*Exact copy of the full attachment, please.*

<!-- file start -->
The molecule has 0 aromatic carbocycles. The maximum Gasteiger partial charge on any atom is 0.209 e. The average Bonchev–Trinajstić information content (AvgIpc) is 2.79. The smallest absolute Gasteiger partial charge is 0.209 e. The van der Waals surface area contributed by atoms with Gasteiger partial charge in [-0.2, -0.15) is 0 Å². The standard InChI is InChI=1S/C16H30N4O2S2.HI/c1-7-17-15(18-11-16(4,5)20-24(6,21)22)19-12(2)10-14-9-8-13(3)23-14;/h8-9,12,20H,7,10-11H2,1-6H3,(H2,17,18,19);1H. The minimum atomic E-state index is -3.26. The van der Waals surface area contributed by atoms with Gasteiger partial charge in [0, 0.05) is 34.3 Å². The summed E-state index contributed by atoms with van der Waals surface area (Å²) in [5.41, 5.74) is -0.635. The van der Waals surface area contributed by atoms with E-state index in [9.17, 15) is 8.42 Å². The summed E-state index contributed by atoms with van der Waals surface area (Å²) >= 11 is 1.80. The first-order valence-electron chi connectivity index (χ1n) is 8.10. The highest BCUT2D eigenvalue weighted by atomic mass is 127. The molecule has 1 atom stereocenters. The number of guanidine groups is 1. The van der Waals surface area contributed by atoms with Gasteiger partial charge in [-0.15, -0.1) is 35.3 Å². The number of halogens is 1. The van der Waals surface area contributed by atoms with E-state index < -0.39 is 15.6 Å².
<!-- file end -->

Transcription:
The molecule has 0 aromatic carbocycles. The maximum Gasteiger partial charge on any atom is 0.209 e. The average Bonchev–Trinajstić information content (AvgIpc) is 2.79. The smallest absolute Gasteiger partial charge is 0.209 e. The van der Waals surface area contributed by atoms with Gasteiger partial charge in [-0.2, -0.15) is 0 Å². The standard InChI is InChI=1S/C16H30N4O2S2.HI/c1-7-17-15(18-11-16(4,5)20-24(6,21)22)19-12(2)10-14-9-8-13(3)23-14;/h8-9,12,20H,7,10-11H2,1-6H3,(H2,17,18,19);1H. The minimum atomic E-state index is -3.26. The van der Waals surface area contributed by atoms with Gasteiger partial charge in [0, 0.05) is 34.3 Å². The summed E-state index contributed by atoms with van der Waals surface area (Å²) in [5.41, 5.74) is -0.635. The van der Waals surface area contributed by atoms with E-state index in [9.17, 15) is 8.42 Å². The summed E-state index contributed by atoms with van der Waals surface area (Å²) >= 11 is 1.80. The first-order valence-electron chi connectivity index (χ1n) is 8.10. The highest BCUT2D eigenvalue weighted by atomic mass is 127. The molecule has 1 atom stereocenters. The number of guanidine groups is 1. The van der Waals surface area contributed by atoms with Gasteiger partial charge in [-0.15, -0.1) is 35.3 Å². The number of halogens is 1. The van der Waals surface area contributed by atoms with E-state index < -0.39 is 15.6 Å².